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Article

Nuclear Functions of KaeA, a Subunit of the KEOPS Complex in Aspergillus nidulans

1
Institute of Genetics and Biotechnology, Faculty of Biology, University of Warsaw, Pawińskiego 5A, 02-106 Warsaw, Poland
2
Centre of New Technologies, University of Warsaw, Żwirki i Wigury 93, 02-089 Warsaw, Poland
3
College of Inter-Faculty Individual Studies in Mathematics and Natural Sciences, University of Warsaw, Banacha 2c, 02-097 Warsaw, Poland
4
Institute of Biochemistry and Biophysics, Polish Academy of Sciences, Pawińskiego 5A, 02-106 Warsaw, Poland
*
Author to whom correspondence should be addressed.
Int. J. Mol. Sci. 2022, 23(19), 11138; https://doi.org/10.3390/ijms231911138
Received: 11 July 2022 / Revised: 10 September 2022 / Accepted: 14 September 2022 / Published: 22 September 2022
(This article belongs to the Section Molecular Biology)

Abstract

:
Kae1 is a subunit of the highly evolutionarily conserved KEOPS/EKC complex, which is involved in universal (t6A37) tRNA modification. Several reports have discussed the participation of this complex in transcription regulation in yeast and human cells, including our previous observations of KaeA, an Aspergillus nidulans homologue of Kae1p. The aim of this project was to confirm the role of KaeA in transcription, employing high-throughput transcriptomic (RNA-Seq and ChIP-Seq) and proteomic (LC-MS) analysis. We confirmed that KaeA is a subunit of the KEOPS complex in A. nidulans. An analysis of kaeA19 and kaeA25 mutants showed that, although the (t6A37) tRNA modification is unaffected in both mutants, they reveal significantly altered transcriptomes compared to the wild type. The finding that KaeA is localized in chromatin and identifying its protein partners allows us to postulate an additional nuclear function for the protein. Our data shed light on the universal bi-functional role of this factor and proves that the activity of this protein is not limited to tRNA modification in cytoplasm, but also affects the transcriptional activity of a number of nuclear genes. Data are available via the NCBI’s GEO database under identifiers GSE206830 (RNA-Seq) and GSE206874 (ChIP-Seq), and via ProteomeXchange with identifier PXD034554 (proteomic).

1. Introduction

The Kae1/KaeA protein is a subunit of the highly evolutionarily conserved kinase, endopeptidase, and other proteins of small size/endopeptidase-like and kinase associated to transcribed chromatin (KEOPS/EKC) complex, and has been identified in all previously sequenced genomes of Archea, Bacteria, and Eucaryota, except for the most reduced genomes [1]. The KEOPS complex consists of five subunits. In addition to Kae1, it comprises three auxiliary proteins highly conserved only in Archea and Eucaryota: Bud32, an atypical serine-threonine protein kinase [2], Cgi121, and Pcc1p. The fifth subunit is an intrinsically disordered protein, Gon7, which is less evolutionarily conserved and specific to Eucaryota (for review, see [3]). In Eucaryota, a mitochondrial paralogue of Kae1 named Qri7p was also found [4].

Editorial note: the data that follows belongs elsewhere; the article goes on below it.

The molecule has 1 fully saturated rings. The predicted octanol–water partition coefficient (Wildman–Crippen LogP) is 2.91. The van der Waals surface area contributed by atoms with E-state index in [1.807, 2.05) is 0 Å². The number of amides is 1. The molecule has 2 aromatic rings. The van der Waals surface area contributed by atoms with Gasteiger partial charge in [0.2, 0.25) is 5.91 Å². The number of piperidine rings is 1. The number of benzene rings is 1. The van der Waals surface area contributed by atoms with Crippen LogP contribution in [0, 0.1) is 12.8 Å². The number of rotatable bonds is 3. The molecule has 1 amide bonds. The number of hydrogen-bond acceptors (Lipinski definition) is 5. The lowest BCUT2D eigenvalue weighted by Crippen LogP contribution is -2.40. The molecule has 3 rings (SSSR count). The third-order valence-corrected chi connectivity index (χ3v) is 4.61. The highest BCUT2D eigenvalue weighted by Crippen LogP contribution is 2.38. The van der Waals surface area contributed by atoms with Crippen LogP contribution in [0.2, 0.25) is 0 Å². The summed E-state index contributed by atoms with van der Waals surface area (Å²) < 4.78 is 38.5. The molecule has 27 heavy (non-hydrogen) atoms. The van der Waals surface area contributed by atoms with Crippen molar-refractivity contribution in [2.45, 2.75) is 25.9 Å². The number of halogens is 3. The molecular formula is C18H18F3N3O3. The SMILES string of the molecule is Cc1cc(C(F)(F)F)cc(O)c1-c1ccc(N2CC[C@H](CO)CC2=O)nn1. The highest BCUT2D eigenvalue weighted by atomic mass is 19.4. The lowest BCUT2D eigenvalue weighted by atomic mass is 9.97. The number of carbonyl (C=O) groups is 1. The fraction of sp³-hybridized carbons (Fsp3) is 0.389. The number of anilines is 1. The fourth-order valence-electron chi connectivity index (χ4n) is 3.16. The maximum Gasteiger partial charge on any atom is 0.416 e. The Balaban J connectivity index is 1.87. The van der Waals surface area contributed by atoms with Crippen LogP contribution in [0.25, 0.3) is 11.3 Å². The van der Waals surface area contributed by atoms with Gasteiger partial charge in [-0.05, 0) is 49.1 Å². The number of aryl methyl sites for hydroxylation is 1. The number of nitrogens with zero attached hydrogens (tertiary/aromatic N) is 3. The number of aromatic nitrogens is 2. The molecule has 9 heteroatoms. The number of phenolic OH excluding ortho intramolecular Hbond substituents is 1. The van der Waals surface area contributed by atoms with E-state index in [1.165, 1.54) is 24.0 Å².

The complex catalyzes the universal and essential modification of tRNA, converting adenosine A37 immediately 3′ of anticodon to N6-threonylcarbamoyl adenosine (t6A37) [5,6,7,8,9]. This type of modification is found in tRNA molecules with anticodons decoding ANN codons, and this is one of the few tRNA modifications present in all organisms [10]. t6A37 stabilizes the A-U codon-anticodon interaction, prevents frameshifting during translation, and enables proper translation initiation at the AUG start codon, as it is also related to the initiator tRNAiMet [11]. The modification also requires Sua5, which is highly conserved in all organisms but is not a part of the KEOPS complex [12]. Sua5 catalyzes the synthesis of threonylcarbamoyl adenylate intermediate, which is used by Kae1 for tRNA modification [8]. A crystal structure-based model of the yeast KEOPS complex has also been proposed [9].
The primary function of the KEOPS complex appears to be t6A37 modification. However, several mutations in genes encoding KEOPS subunits have been described, the phenotype of which suggests that the complex subunits may have other functions. The group of proteins interacting with only two KEOPS subunits, PRPK (human homologue of Bud32) and TPRKB (human homologue of Cgi121), was shown to be enriched in proteins implicated in translation, suggesting that the minor PRPK-TPRKB complex may be involved in translation-related processes. Proteomic analysis showed that the PRPK-TPRKB complex interacts with the m1A58 tRNA methyltransferase complex, which methylates adenosine A58 on the initiator tRNAiMet, suggesting that the PRPK-TPRKB complex may be involved in both t6A37 and m1A58 tRNA modification [13].
The KEOPS complex was implicated in telomere elongation, uncapping, and recombination [14,15]. The complex was proposed to promote an “open” telomere conformation, allowing access for both telomerase and exonuclease. KEOPS was also shown to positively regulate telomere length independent of its tRNA modification function [16]. The interaction of Bud32p with Grx4p glutaredoxin suggested additional functions of this kinase in yeast [17]. Chromatin immunoprecipitation experiments performed with yeast Pcc1p [18] and human OSGEP and LAGE3 [19], homologues of Kae1 and Pcc1, showed that these subunits are localized in chromatin, and it was suggested that they participate in chromatin structure/gene regulation.